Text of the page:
The post Can You Get Accepted to Business School in Round 3? appeared first on Accepted Admissions Blog.
ForumBlogs - GMAT Club’s latest feature blends timely Blog entries with forum discussions. Now GMAT Club Forums incorporate all relevant information from Student, Admissions blogs, Twitter, and other sources in one place. You no longer have to check and follow dozens of blogs, just subscribe to the relevant topics and forums on GMAT club or follow the posters and you will get email notifications when something new is posted. Add your blog to the list! and be featured to over 300,000 unique monthly visitors

_________________

Linda Abraham
Accepted ~ The Premier Admissions Consultancy
310-815-9553

Co-Author of: MBA Admission for Smarties: The No-Nonsense Guide to Acceptance at Top Business Schools

Follow Accepted on Twitter
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An Interview About Interviewing at HBS: An Accepted Student Speaks [#permalink]

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New post 03 Jan 2018, 10:01
FROM Accepted.com Blog: An Interview About Interviewing at HBS: An Accepted Student Speaks
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Want to know what it’s like to interview at Harvard Business School? Harbus, the HBS news organization, interviewed a Class of 2018 applicant during Round 1 and graciously shared the interview with Accepted. Our anonymous interviewee (who was accepted!) is a female manufacturing engineer at a high profile global healthcare company in the U.S.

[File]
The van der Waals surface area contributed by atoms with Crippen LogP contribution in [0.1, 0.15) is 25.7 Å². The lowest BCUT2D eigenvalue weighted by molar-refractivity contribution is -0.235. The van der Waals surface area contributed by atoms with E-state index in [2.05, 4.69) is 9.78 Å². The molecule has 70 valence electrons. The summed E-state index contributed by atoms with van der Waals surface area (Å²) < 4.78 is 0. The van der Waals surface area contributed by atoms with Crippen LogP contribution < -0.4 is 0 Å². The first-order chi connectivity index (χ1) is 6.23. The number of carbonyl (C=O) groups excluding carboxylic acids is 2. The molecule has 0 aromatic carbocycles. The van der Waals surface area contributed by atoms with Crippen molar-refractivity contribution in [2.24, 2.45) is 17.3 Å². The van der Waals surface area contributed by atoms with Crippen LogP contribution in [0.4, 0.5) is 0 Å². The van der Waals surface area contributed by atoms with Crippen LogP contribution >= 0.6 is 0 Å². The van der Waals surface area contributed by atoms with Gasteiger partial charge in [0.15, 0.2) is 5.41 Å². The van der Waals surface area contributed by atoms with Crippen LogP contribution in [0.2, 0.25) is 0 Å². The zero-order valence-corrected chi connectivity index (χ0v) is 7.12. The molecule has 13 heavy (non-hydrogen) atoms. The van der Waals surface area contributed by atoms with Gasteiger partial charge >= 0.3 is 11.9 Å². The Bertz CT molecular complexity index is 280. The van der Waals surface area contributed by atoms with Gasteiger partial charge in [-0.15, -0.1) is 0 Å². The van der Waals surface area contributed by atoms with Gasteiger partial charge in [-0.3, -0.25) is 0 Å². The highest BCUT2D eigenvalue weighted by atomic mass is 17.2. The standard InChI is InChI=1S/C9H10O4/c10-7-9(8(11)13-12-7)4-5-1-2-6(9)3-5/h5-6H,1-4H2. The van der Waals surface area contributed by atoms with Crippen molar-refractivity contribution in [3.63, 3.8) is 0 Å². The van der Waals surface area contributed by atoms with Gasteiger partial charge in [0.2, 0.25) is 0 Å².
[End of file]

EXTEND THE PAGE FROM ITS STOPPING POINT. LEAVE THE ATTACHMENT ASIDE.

HBS is about to send out their Round 2 invites…if you’re lucky enough to get one, then you’ll want to check out this first-hand advice!

What happens at an HBS interview? Can you walk us through the day?

The morning of the interview I attended a discussion group and then class. Interacting with current students, seeing the case method in action, and getting a feel for a day in the life of a student was very beneficial, especially before the interview. The admissions committee does a great job creating a comfortable environment where interviewees can get light snacks and refreshments, mingle with other prospective students, and attend events throughout the day. Applicants are taken to a separate waiting room once the interview time approaches. The 30-minute interview goes by very quickly. There is typically one interviewer and one observer, with the interview itself being very conversational.